Posts Tagged ‘American English’

  • Language tip of the week: pavement

    Posted by on May 13, 2015

    In this weekly post, we bring more useful content from the Macmillan Dictionary to English language learners. These tips are usually based on areas of English which learners find difficult, e.g. spelling, grammar, collocation, synonyms, usage, etc. This week’s language tip helps with the differences in meaning of pavement in American and British English. In […]

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  • Language tip of the week: time

    Posted by on January 29, 2015

    In this weekly post, we bring more useful content from the Macmillan Dictionary to English language learners. These tips are usually based on areas of English which learners find difficult, e.g. spelling, grammar, collocation, synonyms, usage, etc. This week’s language tip helps with the differences in how people talk about time in American and British […]

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  • Language tip of the week: student

    Posted by on January 15, 2015

    In this weekly post, we bring more useful content from the Macmillan Dictionary to English language learners. These tips are usually based on areas of English which learners find difficult, e.g. spelling, grammar, collocation, synonyms, usage, etc. This week’s language tip helps with the differences in usage in American and British English of the word […]

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  • Language and words in the news – 23rd March, 2013

    Posted by on March 23, 2013

    This post contains a selection of links related to language and words in the news. These can be items from the latest news, blog posts or interesting websites related to global English, language change, education in general, and language learning and teaching in particular. Feel free to contact us if you would like to submit […]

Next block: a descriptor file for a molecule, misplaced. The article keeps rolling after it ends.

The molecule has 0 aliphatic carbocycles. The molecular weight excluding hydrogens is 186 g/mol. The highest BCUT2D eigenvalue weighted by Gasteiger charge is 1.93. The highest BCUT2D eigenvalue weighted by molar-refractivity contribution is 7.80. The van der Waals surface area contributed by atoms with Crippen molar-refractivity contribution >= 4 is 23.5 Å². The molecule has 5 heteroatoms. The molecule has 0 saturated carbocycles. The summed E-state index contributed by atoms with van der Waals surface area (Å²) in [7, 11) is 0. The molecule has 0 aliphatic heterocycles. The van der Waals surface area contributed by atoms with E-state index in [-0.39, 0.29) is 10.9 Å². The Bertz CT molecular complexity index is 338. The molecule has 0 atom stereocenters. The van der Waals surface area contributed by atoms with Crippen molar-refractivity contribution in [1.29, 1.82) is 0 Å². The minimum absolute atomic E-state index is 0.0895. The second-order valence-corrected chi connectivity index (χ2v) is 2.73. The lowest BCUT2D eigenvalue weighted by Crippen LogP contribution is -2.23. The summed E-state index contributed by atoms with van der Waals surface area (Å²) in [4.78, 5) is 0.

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  • “All hat and no cattle” (R.I.P. Larry Hagman)

    Posted by on March 21, 2013

    The venue for this year’s TESOL Convention evokes memories of the long-running TV series about the Texas oil business. When Dallas was first aired on British TV in 1978, it brought a touch of glamour to a rather gloomy U.K., then (as now) in the grip of economic recession. The fast cars, cowboy hats, gushers, […]

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  • Language tip of the week: American and British English differences

    Posted by on March 19, 2013

    In this weekly post, we bring more useful content from the Macmillan Dictionary to English language learners. These tips are based on areas of English which learners often find difficult, e.g. spelling, grammar, collocation, synonyms, etc. This week we focus on American English, and today’s post highlights some key differences between American and British English […]

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  • Touchous, honeyfuggle, and whoopensocker

    Posted by on March 18, 2013

    We’ve looked before at dialectal vocabulary – those regional words and phrases peculiar to, or characteristic of, particular geographic areas. My earlier post focused on UK and Irish terms, but American speakers are no slouches in the regional expressions department. A good source of these is the US public radio show A Way with Words, […]

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  • Compound fractures

    Posted by on April 24, 2012

    Though it has never been discovered, there must be, resting somewhere on the floor of the Atlantic Ocean, a box of words that lost their way in the perilous journey from British to American English, or in some cases, in the reverse direction. This would handily explain the disparities among a number of compound terms […]

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  • Rather interesting

    Posted by on April 10, 2012

    Michael Rundell noted in his post a couple of weeks ago that there was a clear British/American divide in the use of the expression “Thanks a bunch”: it’s often used sincerely in American English, but ironically in British. That distinction, in one respect, is the tip of an iceberg: the iceberg of adverbial modification. In […]

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  • Helmer at the helm

    Posted by on February 20, 2012

    “I stood at her helm, and for long hours silently guided the way of this fire-ship on the sea.” The old nautical word helm is likely to evoke a salty sea image such as one from Herman Melville’s mighty Moby-Dick – that is, of a wheel or similar gear used to steer a boat or […]

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